Today: Sunday, 3 March 2024 year

Macron signed a controversial law to tighten immigration in India.

Macron signed a controversial law to tighten immigration in India.

French President Emmanuel Macron signed a controversial law tightening rules regarding migrants in New Delhi, where the French leader was visiting, according to the text of the law published on Saturday in the official journal of the Fifth Republic.

Earlier, the head of the Ministry of Internal Affairs, Gerald Darmanen, said that the law would be signed, despite the recognition of a third of the text as contrary to the constitution. On Friday, the minister gathered all the prefects and ordered the law to begin to be implemented immediately after it was signed.

“Taking into account the decision of the Constitutional Council… dated January 25, 2024, the President of the Republic publishes the law,”  the text of the document on the website of the official journal says.

It is noted that the signing took place the day before in New Delhi, where Macron was on a visit.

France’s Constitutional Council on Thursday acknowledged that several articles in a high-profile law to tighten immigration rules are unconstitutional, rejecting more than a third of the bill’s text.

Thus, articles tightening the rules for entry on a family visa, the obligation to leave the country for foreign students, as well as the introduction of “migration quotas” were rejected.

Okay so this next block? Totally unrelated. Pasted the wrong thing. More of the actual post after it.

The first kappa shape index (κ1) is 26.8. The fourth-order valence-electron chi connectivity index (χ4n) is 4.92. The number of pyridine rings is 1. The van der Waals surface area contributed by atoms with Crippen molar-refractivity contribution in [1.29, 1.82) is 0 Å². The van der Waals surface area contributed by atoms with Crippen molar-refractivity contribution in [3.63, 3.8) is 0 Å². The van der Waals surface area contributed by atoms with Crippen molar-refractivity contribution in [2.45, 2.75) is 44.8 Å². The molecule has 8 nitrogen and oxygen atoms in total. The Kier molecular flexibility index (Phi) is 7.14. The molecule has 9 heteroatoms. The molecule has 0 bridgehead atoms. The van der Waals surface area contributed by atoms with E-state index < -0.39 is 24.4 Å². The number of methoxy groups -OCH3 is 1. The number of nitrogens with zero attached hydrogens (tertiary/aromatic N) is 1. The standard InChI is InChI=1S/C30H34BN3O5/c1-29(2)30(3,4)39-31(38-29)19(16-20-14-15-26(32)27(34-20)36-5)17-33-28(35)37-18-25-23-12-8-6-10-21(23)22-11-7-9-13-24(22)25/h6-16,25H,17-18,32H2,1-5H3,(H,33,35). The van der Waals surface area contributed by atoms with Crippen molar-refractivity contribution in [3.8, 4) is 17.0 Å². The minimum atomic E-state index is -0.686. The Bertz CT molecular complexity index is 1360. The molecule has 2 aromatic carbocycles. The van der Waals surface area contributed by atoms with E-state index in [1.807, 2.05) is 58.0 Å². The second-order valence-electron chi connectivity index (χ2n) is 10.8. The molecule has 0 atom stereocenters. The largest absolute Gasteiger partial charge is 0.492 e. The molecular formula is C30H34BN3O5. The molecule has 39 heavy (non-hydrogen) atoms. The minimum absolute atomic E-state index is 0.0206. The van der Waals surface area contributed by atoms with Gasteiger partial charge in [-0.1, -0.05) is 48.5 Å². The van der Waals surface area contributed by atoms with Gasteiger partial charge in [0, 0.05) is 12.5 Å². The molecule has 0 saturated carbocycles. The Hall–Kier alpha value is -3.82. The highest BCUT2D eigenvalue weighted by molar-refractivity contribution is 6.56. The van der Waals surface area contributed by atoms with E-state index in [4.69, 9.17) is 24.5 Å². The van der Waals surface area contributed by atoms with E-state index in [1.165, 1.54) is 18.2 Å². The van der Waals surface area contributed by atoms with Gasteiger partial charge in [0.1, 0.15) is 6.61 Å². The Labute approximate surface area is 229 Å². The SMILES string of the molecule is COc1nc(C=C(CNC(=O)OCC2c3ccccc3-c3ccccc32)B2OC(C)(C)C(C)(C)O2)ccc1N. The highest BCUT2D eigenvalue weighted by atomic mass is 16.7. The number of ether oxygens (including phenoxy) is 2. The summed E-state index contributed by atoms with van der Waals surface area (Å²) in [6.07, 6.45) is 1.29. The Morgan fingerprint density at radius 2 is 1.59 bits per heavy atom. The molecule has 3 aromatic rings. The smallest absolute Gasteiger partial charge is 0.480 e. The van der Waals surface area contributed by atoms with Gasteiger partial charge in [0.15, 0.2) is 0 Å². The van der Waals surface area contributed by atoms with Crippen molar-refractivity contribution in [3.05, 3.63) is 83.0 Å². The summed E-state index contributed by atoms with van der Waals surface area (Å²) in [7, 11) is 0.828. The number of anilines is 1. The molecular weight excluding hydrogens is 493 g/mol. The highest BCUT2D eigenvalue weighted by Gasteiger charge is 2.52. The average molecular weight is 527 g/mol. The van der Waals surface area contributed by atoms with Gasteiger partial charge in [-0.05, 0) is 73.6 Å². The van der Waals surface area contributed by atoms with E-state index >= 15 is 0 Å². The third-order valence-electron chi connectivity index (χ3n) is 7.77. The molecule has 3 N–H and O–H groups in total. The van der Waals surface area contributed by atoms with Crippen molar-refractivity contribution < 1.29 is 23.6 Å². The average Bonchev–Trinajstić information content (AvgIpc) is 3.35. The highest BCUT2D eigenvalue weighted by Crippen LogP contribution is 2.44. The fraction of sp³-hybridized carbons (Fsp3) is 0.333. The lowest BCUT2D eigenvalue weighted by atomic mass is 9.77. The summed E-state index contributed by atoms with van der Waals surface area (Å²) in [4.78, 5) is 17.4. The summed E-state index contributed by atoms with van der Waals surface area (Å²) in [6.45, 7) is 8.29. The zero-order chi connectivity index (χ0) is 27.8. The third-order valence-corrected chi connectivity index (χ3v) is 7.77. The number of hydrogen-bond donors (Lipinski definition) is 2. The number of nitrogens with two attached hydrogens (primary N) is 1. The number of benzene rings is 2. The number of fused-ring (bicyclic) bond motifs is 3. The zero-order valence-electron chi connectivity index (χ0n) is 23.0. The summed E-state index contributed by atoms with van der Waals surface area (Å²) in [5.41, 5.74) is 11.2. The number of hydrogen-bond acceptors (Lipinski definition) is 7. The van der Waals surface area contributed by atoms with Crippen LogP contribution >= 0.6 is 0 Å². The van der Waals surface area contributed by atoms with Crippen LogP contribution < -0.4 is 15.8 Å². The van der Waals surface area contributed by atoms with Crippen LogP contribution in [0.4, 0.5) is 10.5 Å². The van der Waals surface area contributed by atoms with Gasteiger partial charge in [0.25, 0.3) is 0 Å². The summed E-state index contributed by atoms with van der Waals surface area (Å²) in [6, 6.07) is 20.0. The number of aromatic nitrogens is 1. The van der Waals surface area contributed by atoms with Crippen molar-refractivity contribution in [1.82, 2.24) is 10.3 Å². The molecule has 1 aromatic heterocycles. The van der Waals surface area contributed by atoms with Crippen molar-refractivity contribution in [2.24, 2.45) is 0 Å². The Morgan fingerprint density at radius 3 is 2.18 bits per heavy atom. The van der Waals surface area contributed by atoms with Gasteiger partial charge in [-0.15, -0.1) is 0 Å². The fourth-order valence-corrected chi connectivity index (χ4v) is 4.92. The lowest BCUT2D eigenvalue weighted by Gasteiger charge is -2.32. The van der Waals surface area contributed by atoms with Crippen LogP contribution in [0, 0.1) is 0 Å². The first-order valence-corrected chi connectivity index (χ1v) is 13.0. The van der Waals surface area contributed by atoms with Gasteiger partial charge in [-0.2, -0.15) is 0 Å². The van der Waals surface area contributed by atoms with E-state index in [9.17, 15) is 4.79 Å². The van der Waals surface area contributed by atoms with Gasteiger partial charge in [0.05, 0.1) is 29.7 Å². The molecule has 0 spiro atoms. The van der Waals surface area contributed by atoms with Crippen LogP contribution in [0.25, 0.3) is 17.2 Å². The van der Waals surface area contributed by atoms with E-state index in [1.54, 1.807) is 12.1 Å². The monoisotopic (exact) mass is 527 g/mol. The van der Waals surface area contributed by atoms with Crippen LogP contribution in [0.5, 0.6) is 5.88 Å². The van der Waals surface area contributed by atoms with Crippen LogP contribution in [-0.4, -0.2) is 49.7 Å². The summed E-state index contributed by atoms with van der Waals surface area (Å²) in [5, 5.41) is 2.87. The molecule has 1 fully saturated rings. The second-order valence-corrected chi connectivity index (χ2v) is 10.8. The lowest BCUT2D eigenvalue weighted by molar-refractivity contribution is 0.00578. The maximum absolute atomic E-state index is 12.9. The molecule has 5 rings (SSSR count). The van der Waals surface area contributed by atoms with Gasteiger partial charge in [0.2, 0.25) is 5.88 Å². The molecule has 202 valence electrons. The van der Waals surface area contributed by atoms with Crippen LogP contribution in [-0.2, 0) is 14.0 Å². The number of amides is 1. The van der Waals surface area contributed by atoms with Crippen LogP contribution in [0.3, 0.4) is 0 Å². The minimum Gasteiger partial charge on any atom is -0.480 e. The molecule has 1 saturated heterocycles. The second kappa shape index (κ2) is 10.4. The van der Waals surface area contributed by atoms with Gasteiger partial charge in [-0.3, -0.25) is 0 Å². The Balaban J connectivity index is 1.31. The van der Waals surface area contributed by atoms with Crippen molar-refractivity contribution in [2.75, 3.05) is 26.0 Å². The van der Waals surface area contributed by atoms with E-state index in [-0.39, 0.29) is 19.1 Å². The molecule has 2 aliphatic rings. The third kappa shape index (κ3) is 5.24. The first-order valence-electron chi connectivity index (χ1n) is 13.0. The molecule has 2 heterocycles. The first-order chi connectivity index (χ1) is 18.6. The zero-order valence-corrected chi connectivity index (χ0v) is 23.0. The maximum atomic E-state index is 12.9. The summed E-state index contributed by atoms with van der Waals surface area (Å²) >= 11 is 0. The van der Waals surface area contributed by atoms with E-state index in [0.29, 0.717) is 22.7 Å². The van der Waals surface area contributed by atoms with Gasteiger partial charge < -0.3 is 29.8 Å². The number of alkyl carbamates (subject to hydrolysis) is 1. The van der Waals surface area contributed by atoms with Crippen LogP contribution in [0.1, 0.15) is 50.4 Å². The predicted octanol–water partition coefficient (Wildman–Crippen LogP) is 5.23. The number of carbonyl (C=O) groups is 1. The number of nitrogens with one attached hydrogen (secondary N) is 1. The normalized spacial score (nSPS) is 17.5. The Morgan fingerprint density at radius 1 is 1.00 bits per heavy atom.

The government agency considered criminal penalties for illegal stay in the country, differences in the right to access social security depending on the type of professional employment and length of stay in the country, as well as changes in the right to French citizenship by birth in France to be contrary to current legislation.

The law, which in France is also called the “Darmanin law,” simplifies the expulsion of foreigners staying illegally in the country. It includes many measures to strengthen control over the deportation of illegal immigrants, and also involves the expulsion from France of foreigners who have committed crimes. Illegal migrants due to leave France will be added to the wanted list to ensure they actually leave the country.

The bill was actively criticized by French NGOs for the protection of migrants, as well as a number of foreign worker associations and trade unions. They previously published a petition against the bill, noting that it is a “fundamental violation of the rights of migrants” and aims to “enshrine in law the arbitrariness and repressive practices of prefects.”